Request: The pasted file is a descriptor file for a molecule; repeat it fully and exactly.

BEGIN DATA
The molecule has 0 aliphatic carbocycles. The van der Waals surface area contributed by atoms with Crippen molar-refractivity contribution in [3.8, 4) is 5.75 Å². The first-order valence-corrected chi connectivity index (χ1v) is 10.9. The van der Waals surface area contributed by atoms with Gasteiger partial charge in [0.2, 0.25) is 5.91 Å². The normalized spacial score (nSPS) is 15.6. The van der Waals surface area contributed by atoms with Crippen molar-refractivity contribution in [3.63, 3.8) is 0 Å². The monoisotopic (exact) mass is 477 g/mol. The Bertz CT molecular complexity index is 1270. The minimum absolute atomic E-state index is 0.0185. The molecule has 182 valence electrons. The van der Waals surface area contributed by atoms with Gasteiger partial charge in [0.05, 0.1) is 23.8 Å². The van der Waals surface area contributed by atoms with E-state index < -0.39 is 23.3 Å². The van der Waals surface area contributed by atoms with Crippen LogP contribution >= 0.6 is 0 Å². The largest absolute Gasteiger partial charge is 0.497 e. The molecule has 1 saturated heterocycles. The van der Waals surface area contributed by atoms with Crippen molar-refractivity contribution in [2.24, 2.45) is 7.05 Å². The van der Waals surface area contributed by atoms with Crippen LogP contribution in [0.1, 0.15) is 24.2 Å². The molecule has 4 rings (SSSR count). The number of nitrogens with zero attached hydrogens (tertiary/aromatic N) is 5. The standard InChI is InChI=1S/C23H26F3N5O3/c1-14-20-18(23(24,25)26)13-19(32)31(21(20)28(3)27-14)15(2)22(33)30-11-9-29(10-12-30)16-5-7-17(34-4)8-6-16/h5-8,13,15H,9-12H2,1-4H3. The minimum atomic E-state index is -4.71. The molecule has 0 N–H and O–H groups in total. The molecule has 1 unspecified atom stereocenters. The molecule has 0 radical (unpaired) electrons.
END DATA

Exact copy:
The molecule has 0 aliphatic carbocycles. The van der Waals surface area contributed by atoms with Crippen molar-refractivity contribution in [3.8, 4) is 5.75 Å². The first-order valence-corrected chi connectivity index (χ1v) is 10.9. The van der Waals surface area contributed by atoms with Gasteiger partial charge in [0.2, 0.25) is 5.91 Å². The normalized spacial score (nSPS) is 15.6. The van der Waals surface area contributed by atoms with Crippen molar-refractivity contribution in [3.63, 3.8) is 0 Å². The monoisotopic (exact) mass is 477 g/mol. The Bertz CT molecular complexity index is 1270. The minimum absolute atomic E-state index is 0.0185. The molecule has 182 valence electrons. The van der Waals surface area contributed by atoms with Gasteiger partial charge in [0.05, 0.1) is 23.8 Å². The van der Waals surface area contributed by atoms with E-state index < -0.39 is 23.3 Å². The van der Waals surface area contributed by atoms with Crippen LogP contribution >= 0.6 is 0 Å². The largest absolute Gasteiger partial charge is 0.497 e. The molecule has 1 saturated heterocycles. The van der Waals surface area contributed by atoms with Crippen molar-refractivity contribution in [2.24, 2.45) is 7.05 Å². The van der Waals surface area contributed by atoms with Crippen LogP contribution in [0.1, 0.15) is 24.2 Å². The molecule has 4 rings (SSSR count). The number of nitrogens with zero attached hydrogens (tertiary/aromatic N) is 5. The standard InChI is InChI=1S/C23H26F3N5O3/c1-14-20-18(23(24,25)26)13-19(32)31(21(20)28(3)27-14)15(2)22(33)30-11-9-29(10-12-30)16-5-7-17(34-4)8-6-16/h5-8,13,15H,9-12H2,1-4H3. The minimum atomic E-state index is -4.71. The molecule has 0 N–H and O–H groups in total. The molecule has 1 unspecified atom stereocenters. The molecule has 0 radical (unpaired) electrons.